Skyscrapers and bush land: The lure of Brisbane’s green metropolis

Australia’s most biologically diverse state capital has sprawling green spaces and pathways along its riverbanks, which are home to parks, picnics and parties

 

The choice of Brisbane for November’s G20 summit shows just how far the Queensland capital has come from sleepy town to pulsing Asia-Pacific hub.

Up to a decade ago, Brisbane barely beckoned, but rather crumpled you under the weight of its dreary rural atmosphere. It had done little to capitalise on the gorgeous riverside setting or the balmy and barefoot year round sub-tropical climate.

Today all that has changed. Underpinned by vigorous local government and foreign investments, Australia’s third-biggest metropolis is flourishing with inspired architecture, sleek design, on-the-plate dining and hip new hotels.

A thriving cultural scene, indoors and out, is matched by a spirited sporting life, mushrooming cycle paths and much public picnicking and partying, all hinging on the sultry watery location.

The Brisbane river meanders through the city around a series of headlands. A vital source of food and connectivity for indigenous tribes for centuries, today it is a ticket to ride through one of Australia’s greenest urban settings, where skyscrapers mix with bush land. With 1,820 parks and gardens, Brisbane claims to be Australia’s most biologically diverse capital and wants to be its greenest by 2026 – carbon neutral and crammed with trees.

Sprawling green spaces and multipurpose pathways flank the riverbanks north and south. Lap up the city’s watery character by boat, foot, ferry and footbridge. The efficient river transport system connects the city and neighbourhoods in a seamless and most pleasurable manner.

From the CBD, you can hop on and off the free CityFerries and CityCats around a network of 24 terminals and visit villages, parks, museums, cafés and shops.

Well into the 1990s, Brisbane was a mall city of pedestrian concerns and mostly squat buildings. One exception was a 1970s skyscraper on the Queen Street Mall – home for 40 years to the Chifley at Lennons hotel. A €37 million facelift has morphed it into a Next Hotel – a traveller’s cocoon of warm toned travertine, walnut woods and world time zone based design – which opened in early October. The transformation is symbolic of Brisbane’s as a whole.

Drab pockets of the central business district (CBD) have been transformed. Nudging the Roma Street transit hub, derelict railway yards have been converted into an oasis of ponds and forest at the Roma Street Parkland. There is also the Brisbane City Botanic Gardens – jutting into the river at the end of Gardens Point, the wifi-served space is great for morning workouts amid exotic Queensland native plants such as huge bunya-bunya pine trees (conifers with pineapple-like dark green cones).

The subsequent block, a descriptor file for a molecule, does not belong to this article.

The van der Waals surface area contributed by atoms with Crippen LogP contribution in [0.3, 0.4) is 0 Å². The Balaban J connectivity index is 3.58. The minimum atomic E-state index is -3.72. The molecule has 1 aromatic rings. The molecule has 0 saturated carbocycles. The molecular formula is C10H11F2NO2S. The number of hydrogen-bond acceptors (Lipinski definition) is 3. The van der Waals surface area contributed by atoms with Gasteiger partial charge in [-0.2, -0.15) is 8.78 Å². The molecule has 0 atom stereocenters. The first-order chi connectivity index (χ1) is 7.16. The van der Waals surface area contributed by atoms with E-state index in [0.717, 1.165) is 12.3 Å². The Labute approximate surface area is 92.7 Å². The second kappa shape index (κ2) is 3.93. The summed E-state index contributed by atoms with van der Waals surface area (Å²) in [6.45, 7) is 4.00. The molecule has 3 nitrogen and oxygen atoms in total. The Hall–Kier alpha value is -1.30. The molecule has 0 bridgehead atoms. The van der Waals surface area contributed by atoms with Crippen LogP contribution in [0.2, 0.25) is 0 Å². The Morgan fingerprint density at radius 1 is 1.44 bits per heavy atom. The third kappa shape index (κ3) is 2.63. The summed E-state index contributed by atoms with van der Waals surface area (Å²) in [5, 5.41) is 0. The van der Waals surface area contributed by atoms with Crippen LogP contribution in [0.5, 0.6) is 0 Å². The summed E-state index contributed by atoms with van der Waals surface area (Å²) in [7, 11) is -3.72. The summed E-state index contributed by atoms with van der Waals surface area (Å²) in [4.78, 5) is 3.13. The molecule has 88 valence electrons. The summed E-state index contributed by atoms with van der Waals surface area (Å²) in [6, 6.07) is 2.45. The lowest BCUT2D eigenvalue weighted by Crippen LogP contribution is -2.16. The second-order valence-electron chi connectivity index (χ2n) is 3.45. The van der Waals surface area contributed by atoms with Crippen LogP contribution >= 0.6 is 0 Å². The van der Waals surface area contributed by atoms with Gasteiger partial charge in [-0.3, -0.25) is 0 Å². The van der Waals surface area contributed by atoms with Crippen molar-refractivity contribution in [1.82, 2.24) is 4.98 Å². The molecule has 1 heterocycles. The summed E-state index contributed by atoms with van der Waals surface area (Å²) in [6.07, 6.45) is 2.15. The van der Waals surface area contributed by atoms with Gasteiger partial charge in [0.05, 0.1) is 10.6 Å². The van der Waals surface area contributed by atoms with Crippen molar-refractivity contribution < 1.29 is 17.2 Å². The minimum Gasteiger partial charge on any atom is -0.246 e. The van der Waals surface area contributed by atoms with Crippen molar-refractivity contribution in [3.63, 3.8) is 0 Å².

The CBD is a mishmash of 1970s malls, ultra-modern glassy office towers, 19th- century church spires and steel-clad espresso bars. An anachronism among the skyscrapers, the convict-built Commissariat Store at 115 William Street harks back to 1829. It has a small museum dedicated to colonial history (entry $6; queenslandhistory.org).

For more of a dunking into the city’s past, the City Heritage Trail takes in 26 points of interest from its Queen Street start. The Contemporary Art and Architecture Public Art Trail is one of several other signposted walks, with maps available online (brisbane.qld. gov.au).

Riverside Eagle Street is the heart of the financial and legal district and where the business crowd heads to unwind. It is home to a couple of the city’s best restaurants, with stunning locations. Near the old Customs House and St John’s Cathedral, Esquire, at 145 Eagle Street (esquire.net. au), dishes up contemporary cuisine in a sleek setting of marble, polished concrete and suspended hand-blown glass ball lights.

For ritzier dining, Aria (ariarestaurant. com), is at 1 Eagle Street, in a white curved building, with views, mood lighting and an award- winning Australian chef in Matt Moran. The menu lists European classics made with local produce – try the duck consommé with miso-cured duck, Moreton Bay bug and snow peas.

Across the river, major cultural institutions centre on South Bank, an easy walk or ferry ride from the CBD. The free CityHopper ferry service runs from the CBD’s North Quay and Eagle Street piers to the Queensland Maritime Museum and South Bank Parklands, every 30 minutes from 6am to about midnight daily – see brisbane. qld.gov.au for a timetable.

The Queensland Art Gallery and Gallery of Modern Art (qagoma.qld.gov.au) are in the eye-catching, white stone Cultural Precinct on Stanley Place. CityCat and standard ferry services land at the South Bank One terminal is within 500 metres of the galleries, while the CityHopper arrives at South Bank 3, a 1km riverside stroll to Qagoma, as they are collectively known. Entry is free except to special exhibitions.